Emergency Status Line
1-800-445-5830Berkeley Lab Pandemic Flu Information Site
Frequently Asked Questions
- What is the current status of the H1N1 pandemic virus?
- What is a Flu Pandemic?
- What steps will LBNL take in the event of a Pandemic?
- How will reduced operations at LBNL affect me?
- What Preventative measures can I take to avoid getting the flu?
- What is H3N2v?
- How can a person catch a flu virus from a pig?
- What are the symptoms of H3N2v?
- Why is CDC concerned about H3N2v?
- Is H3N2v dangerous?
- Is there a vaccine for H3N2v?
- Will this season’s flu vaccine protect me against H3N2v?
- Is there treatment for H3N2v?
- Who is at high risk of serious H3N2v illness?
- Can I get H3N2v from eating pork?
- When did H3N2v start? How many people have been infected?
- Who has been infected by H3N2v?
- What is CDC doing about this situation?
- What should I do if I am at an agricultural fair?
- Should I avoid agricultural fairs where swine are present?
- Should people avoid pigs and swine barns?
- Are there things I should do, even if I’m not around pigs?
- Can you tell if a pig has the flu?
- Is H3N2v the same as the H3N2 flu virus that makes people sick each flu season?
Pandemic Flu is a world-wide outbreak of flu that occurs when a new form of flu virus infects humans and is easily spread from person-to-person. Because a pandemic flu virus is unique, people have no immunity or resistance to it. Three prior flu pandemics occurred in the 20th century, in 1918 ("Spanish Flu"), 1957 ("Asian Flu"), and 1968 ("Hong Kong Flu").
LBNL is drafting an updated Infectious Disease and Pandemic Preparedness and Response which outlines steps that will be taken depending on the severity of the event in local counties and communities. The plan integrates actions by state and local agencies, LBNL leadership to provide guidance to employees about what steps will be necessary to safeguard their health.
LBNL Management, with the help of the Human Resources Department, has developed policies and guidelines for employees in the event of illness or impaired operations at the Lab. Go here for a description of the policies.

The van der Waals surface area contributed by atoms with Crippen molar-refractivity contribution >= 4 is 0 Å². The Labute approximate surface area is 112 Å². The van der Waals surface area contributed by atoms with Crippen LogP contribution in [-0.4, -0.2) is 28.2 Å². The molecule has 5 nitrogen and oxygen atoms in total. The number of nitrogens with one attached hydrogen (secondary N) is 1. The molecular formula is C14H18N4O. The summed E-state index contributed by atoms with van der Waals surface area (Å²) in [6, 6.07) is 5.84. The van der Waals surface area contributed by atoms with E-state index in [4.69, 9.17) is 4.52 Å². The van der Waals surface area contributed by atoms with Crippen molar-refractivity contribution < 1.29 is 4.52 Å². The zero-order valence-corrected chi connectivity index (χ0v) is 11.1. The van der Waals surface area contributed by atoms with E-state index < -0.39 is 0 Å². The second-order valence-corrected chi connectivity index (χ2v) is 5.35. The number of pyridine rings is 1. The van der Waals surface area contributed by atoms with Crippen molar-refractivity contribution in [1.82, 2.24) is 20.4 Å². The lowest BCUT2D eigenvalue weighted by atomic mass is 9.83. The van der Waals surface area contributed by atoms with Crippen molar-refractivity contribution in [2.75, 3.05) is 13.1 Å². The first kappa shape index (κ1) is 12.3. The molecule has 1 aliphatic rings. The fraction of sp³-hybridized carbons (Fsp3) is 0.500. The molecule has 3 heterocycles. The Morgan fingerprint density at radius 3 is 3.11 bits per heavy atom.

Influenza is thought to spread mainly person-to-person through coughing or sneezing of infected people. Take everyday precautions to stay healthy.
- Cover your nose and mouth with a tissue when you cough or sneeze. Throw the tissue in the trash after you use it.
- Wash your hands often with soap and water, especially after you cough or sneeze. Alcohol-based hands cleaners are also effective.
- Avoid touching your eyes, nose or mouth. Germs spread that way.
- Stay home if you get sick. CDC recommends that you stay home from work or school and limit contact with others to keep from infecting them.
- Follow public health advice regarding school closures, avoiding crowds and other social distancing measures.
- Avoid nonessential travel to areas with high rates of transmission.
H3N2v is a non-human influenza virus that normally circulates in pigs and that has infected humans. Viruses that normally circulate in pigs are “swine influenza viruses.” When these viruses infect humans, they are termed “variant” viruses.
In 2011, a specific H3N2 virus was detected with genes from avian, swine and human viruses and the 2009 H1N1 pandemic virus M gene. The virus was circulating in pigs in 2010 and was first detected in people in 2011.The acquisition of the 2009 M gene may make this virus infect humans more easily than is typical for other swine influenza viruses. There were 12 human infections with this virus, termed H3N2v, in 2011; most were associated with exposure to pigs. In 2012, H3N2v outbreaks in humans associated with exposure to pigs began in July.See Case Count: Detected U.S. Human Infections with H3N2v by State since August 2011 for information about H3N2v cases, hospitalizations and deaths that have been reported to CDC.